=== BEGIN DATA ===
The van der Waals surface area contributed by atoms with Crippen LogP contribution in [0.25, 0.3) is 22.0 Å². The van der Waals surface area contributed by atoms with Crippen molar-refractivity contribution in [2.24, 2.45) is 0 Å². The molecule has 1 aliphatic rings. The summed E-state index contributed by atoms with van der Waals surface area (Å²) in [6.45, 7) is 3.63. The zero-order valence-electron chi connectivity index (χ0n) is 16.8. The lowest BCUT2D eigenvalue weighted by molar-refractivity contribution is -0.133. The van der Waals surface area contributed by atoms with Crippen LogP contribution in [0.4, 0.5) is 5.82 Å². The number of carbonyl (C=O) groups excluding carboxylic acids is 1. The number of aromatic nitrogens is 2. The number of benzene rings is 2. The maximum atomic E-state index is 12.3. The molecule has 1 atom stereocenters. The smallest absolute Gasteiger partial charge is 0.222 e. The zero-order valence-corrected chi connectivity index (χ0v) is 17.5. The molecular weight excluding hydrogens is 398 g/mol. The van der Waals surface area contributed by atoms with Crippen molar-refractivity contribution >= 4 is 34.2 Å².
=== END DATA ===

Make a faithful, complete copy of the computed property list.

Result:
The van der Waals surface area contributed by atoms with Crippen LogP contribution in [0.25, 0.3) is 22.0 Å². The van der Waals surface area contributed by atoms with Crippen molar-refractivity contribution in [2.24, 2.45) is 0 Å². The molecule has 1 aliphatic rings. The summed E-state index contributed by atoms with van der Waals surface area (Å²) in [6.45, 7) is 3.63. The zero-order valence-electron chi connectivity index (χ0n) is 16.8. The lowest BCUT2D eigenvalue weighted by molar-refractivity contribution is -0.133. The van der Waals surface area contributed by atoms with Crippen LogP contribution in [0.4, 0.5) is 5.82 Å². The number of carbonyl (C=O) groups excluding carboxylic acids is 1. The number of aromatic nitrogens is 2. The number of benzene rings is 2. The maximum atomic E-state index is 12.3. The molecule has 1 atom stereocenters. The smallest absolute Gasteiger partial charge is 0.222 e. The zero-order valence-corrected chi connectivity index (χ0v) is 17.5. The molecular weight excluding hydrogens is 398 g/mol. The van der Waals surface area contributed by atoms with Crippen molar-refractivity contribution >= 4 is 34.2 Å².